Leaders of the UK’s car industry have been in secret discussions with the Government about a car scrappage scheme to help revive vehicle sales.
According to the Guardian, which has seen a letter sent to the Government by the Society of Motor Manufacturers and Traders (SMMT), the SMMT wants government backing for a £1.5 billion scrappage scheme to encourage drivers to swap older models for brand new cars.
The UK industry has been devastated by the coronavirus crisis, with new car registrations down 97 per cent and car manufacturing down 99.7 per cent. The SMMT has previously campaigned for dealerships to be allowed to reopen in order to begin their recovery but the letter from SMMT chief executive Mike Hawes seen by the Guardian says that a major incentive programme such as a scrappage scheme would jump start an “otherwise moribund” market.
Under the scheme proposed in the letter drivers scrapping an old vehicle would be offered £2,500 off the price of a new car, which it is estimated would put 600,000 new vehicles on the road.
While previous calls for a scrappage scheme have been aimed at increasing the number of low-emission vehicles such as hybrid and electric cars, the SMMT proposal is for a market-wide offer covering all types of cars, including traditional diesel and petrol models.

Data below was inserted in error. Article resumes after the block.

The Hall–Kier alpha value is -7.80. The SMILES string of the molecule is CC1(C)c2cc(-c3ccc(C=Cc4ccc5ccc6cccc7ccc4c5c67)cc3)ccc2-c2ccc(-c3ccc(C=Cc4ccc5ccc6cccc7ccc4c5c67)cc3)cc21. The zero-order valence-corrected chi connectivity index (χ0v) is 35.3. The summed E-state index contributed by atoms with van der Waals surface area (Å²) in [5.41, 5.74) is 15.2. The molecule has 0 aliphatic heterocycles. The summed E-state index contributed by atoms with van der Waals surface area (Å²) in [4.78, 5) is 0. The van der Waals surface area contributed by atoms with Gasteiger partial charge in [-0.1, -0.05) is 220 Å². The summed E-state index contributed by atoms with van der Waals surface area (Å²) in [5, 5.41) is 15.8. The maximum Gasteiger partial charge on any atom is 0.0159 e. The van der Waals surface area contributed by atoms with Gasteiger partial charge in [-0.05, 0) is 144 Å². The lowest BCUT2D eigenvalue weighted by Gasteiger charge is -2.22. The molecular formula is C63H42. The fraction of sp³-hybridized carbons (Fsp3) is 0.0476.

It claims that the scheme could still “support wider government ambitions in terms of climate change and improved air quality” but emphasises that it should support the entire market rather than “disproportionately favouring specific segments or technologies” - a thinly veiled reference to alternatively fuelled vehicles (AFVs) such as EVs.
The Government wants to end the sale of all CO2-emitting vehicles by 2035 but AFVs accounted for less than eight per cent of all new registrations in 2019 and the SMMT has said that the transition will rely on a gradual move, featuring hybrid vehicles and government incentives.
Senior figures from Ford, Vauxhall and Jaguar Land Rover have also publicly voiced support for a government-backed incentive scheme.
The SMMT, which previously warned that showroom closures were costing the Treasury £61 million a day in lost tax and furlough funding, says that a scrappage scheme could return £3 for every £1 spent thanks to income from VAT and car tax, plus savings made by removing car industry staff from the furlough scheme and avoiding redundancies.
Many car dealers in England have reported being exceptionally busy since they were allowed to reopen on June 1 but Hawes told the Guardian that once this pent-up demand eases there would be bigger questions for the industry and it “may need to work with government to identify ways of boosting demand”.